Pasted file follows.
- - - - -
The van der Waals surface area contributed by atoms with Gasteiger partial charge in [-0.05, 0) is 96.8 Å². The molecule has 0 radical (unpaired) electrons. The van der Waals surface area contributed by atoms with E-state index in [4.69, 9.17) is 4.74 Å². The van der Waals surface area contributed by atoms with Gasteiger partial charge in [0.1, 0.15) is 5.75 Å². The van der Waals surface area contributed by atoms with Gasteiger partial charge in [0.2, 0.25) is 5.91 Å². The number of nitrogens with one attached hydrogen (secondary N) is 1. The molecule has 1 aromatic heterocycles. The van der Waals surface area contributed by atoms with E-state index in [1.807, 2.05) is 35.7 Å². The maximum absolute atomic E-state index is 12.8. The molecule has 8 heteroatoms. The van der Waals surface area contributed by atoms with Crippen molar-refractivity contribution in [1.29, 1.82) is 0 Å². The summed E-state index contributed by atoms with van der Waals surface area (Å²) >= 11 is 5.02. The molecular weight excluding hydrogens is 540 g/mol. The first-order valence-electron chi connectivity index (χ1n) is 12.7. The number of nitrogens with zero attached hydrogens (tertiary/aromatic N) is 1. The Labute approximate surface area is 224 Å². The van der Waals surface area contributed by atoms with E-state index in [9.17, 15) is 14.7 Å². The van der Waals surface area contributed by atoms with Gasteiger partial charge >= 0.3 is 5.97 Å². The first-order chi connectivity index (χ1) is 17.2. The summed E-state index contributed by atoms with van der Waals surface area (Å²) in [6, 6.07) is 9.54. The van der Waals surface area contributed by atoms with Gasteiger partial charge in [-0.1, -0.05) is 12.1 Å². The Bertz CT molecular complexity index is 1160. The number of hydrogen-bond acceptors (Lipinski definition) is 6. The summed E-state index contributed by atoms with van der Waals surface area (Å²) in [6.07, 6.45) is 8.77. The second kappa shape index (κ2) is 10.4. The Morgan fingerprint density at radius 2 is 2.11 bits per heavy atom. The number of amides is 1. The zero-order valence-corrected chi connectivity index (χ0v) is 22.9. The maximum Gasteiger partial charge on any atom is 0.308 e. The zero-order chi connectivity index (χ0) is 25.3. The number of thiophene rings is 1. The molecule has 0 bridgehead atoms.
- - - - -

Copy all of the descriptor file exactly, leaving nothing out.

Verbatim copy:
The van der Waals surface area contributed by atoms with Gasteiger partial charge in [-0.05, 0) is 96.8 Å². The molecule has 0 radical (unpaired) electrons. The van der Waals surface area contributed by atoms with E-state index in [4.69, 9.17) is 4.74 Å². The van der Waals surface area contributed by atoms with Gasteiger partial charge in [0.1, 0.15) is 5.75 Å². The van der Waals surface area contributed by atoms with Gasteiger partial charge in [0.2, 0.25) is 5.91 Å². The number of nitrogens with one attached hydrogen (secondary N) is 1. The molecule has 1 aromatic heterocycles. The van der Waals surface area contributed by atoms with E-state index in [1.807, 2.05) is 35.7 Å². The maximum absolute atomic E-state index is 12.8. The molecule has 8 heteroatoms. The van der Waals surface area contributed by atoms with Crippen molar-refractivity contribution in [1.29, 1.82) is 0 Å². The summed E-state index contributed by atoms with van der Waals surface area (Å²) >= 11 is 5.02. The molecular weight excluding hydrogens is 540 g/mol. The first-order valence-electron chi connectivity index (χ1n) is 12.7. The number of nitrogens with zero attached hydrogens (tertiary/aromatic N) is 1. The Labute approximate surface area is 224 Å². The van der Waals surface area contributed by atoms with E-state index in [9.17, 15) is 14.7 Å². The van der Waals surface area contributed by atoms with Gasteiger partial charge >= 0.3 is 5.97 Å². The first-order chi connectivity index (χ1) is 17.2. The summed E-state index contributed by atoms with van der Waals surface area (Å²) in [6, 6.07) is 9.54. The van der Waals surface area contributed by atoms with Gasteiger partial charge in [-0.1, -0.05) is 12.1 Å². The Bertz CT molecular complexity index is 1160. The number of hydrogen-bond acceptors (Lipinski definition) is 6. The summed E-state index contributed by atoms with van der Waals surface area (Å²) in [6.07, 6.45) is 8.77. The second kappa shape index (κ2) is 10.4. The Morgan fingerprint density at radius 2 is 2.11 bits per heavy atom. The number of amides is 1. The zero-order valence-corrected chi connectivity index (χ0v) is 22.9. The maximum Gasteiger partial charge on any atom is 0.308 e. The zero-order chi connectivity index (χ0) is 25.3. The number of thiophene rings is 1. The molecule has 0 bridgehead atoms.